17 November 2010

So You Want to be a Writer?

A lot of people want to be writers - or at least, they think they do. Like all the creative arts, it has a certain appeal to many people for various reasons. But just like becoming a famous musician does not happen overnight and requires years of gruelling schedules and poor income, writers are not guaranteed success. As a continuation of last month's post by Lauren, this will be looking at the ups and downs of writing and the various ways in which you can write for a living.

Typically when someone says they want to be a writer the first interpretation of that from others is a novelist, and that is often followed with warnings along the lines of '98% of manuscripts get rejected' and 'most writers never make much money'. Both points are true enough, but being a writer doesn't start and end with novels.

When you enter the foray of writing you need to decide what you want to do. Do you have lofty ambitions of being the next Stephen King or J.K. Rowling, or do you just want to be able to earn an income by putting words to paper? The latter is a shorter, easier process. You can start writing in your spare time, selling short stories to magazines or writing freelance articles for newspapers, or approaching companies to be a copywriter for their adverts, brochures or websites. If you already have a job, you can use your knowledge and experience from that to write on that particular topic - you may find that pretty soon you're in demand to write for a collection of people or companies on your chosen topic.

If you want to be a novelist, the process is longer and much more difficult. Not only does it take time to write a full book, but you need to then sell it to a publisher. While it is true that 98% of manuscript submissions are rejected, you shouldn't get too upset over that; rather, make yours stand out. Most of the submitted manuscripts are very rough and require a great deal of work before they are ready to be sold to the market. So, take some initiative and hire an editor; they will sort out the content and format it ready for submission. Do your research on what publisher or agent to approach - there's no faster way to get rejected than to send a submission to a publisher that doesn't deal with your type of book. For instance, there's no use in sending a fiction book to a non-fiction publisher.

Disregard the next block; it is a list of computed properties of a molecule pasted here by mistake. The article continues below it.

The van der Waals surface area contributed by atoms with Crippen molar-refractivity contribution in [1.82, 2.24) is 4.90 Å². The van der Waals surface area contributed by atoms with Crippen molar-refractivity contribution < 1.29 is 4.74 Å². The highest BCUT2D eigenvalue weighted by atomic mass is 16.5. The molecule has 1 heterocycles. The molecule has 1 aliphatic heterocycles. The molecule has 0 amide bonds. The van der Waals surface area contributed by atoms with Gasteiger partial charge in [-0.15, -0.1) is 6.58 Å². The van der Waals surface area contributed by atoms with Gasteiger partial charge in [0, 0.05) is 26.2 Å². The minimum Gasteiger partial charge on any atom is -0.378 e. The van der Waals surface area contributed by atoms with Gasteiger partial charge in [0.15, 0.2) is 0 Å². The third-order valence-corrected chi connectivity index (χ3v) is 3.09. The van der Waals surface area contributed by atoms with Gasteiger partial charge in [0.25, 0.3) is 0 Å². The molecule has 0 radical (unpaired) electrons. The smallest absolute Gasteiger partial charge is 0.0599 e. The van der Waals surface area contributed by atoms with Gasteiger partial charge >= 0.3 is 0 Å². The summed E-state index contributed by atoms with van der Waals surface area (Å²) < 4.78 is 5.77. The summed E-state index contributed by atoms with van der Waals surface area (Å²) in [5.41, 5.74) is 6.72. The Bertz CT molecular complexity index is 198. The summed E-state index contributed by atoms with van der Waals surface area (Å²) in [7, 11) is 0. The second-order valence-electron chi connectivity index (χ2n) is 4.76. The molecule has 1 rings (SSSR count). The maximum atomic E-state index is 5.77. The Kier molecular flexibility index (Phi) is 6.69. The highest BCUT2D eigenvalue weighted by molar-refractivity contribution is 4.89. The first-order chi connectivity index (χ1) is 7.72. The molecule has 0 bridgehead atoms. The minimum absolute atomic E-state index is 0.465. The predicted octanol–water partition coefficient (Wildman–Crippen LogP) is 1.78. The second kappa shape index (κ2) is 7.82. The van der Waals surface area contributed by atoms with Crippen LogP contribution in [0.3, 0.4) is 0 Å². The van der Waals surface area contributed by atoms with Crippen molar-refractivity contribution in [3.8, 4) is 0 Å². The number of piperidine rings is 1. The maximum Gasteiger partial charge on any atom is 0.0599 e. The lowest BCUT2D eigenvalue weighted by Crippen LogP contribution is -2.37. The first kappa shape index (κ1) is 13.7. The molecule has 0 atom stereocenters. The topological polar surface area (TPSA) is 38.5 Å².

Whichever route you decide to take, make full use of the power of the Internet. As Seth Godin recently said, don't wait to win the lottery, build an army of readers who are willing to buy your output when you release it. Build a website, write a blog that you regularly update to generate traffic so people become aware of you. Register on Facebook and Twitter to reach a wider audience and utilise the option of downloads so people can get your writing straight away. You can even give it away and ask for donations, or sell it. If you give it away and make no money at all, you're still building that army, and that will be great leverage when approaching publishers: they will see there is already a growing market for your personal writing.

Writing can be a wonderfully rewarding vocation and there are numerous ways you can earn a living from doing it. So don't be intimidated by the prospects; instead, brainstorm some ideas of what area you want to venture into and then make an immediate start. There's no time like the present, as they say, and you may well be surprised by how quickly things take off.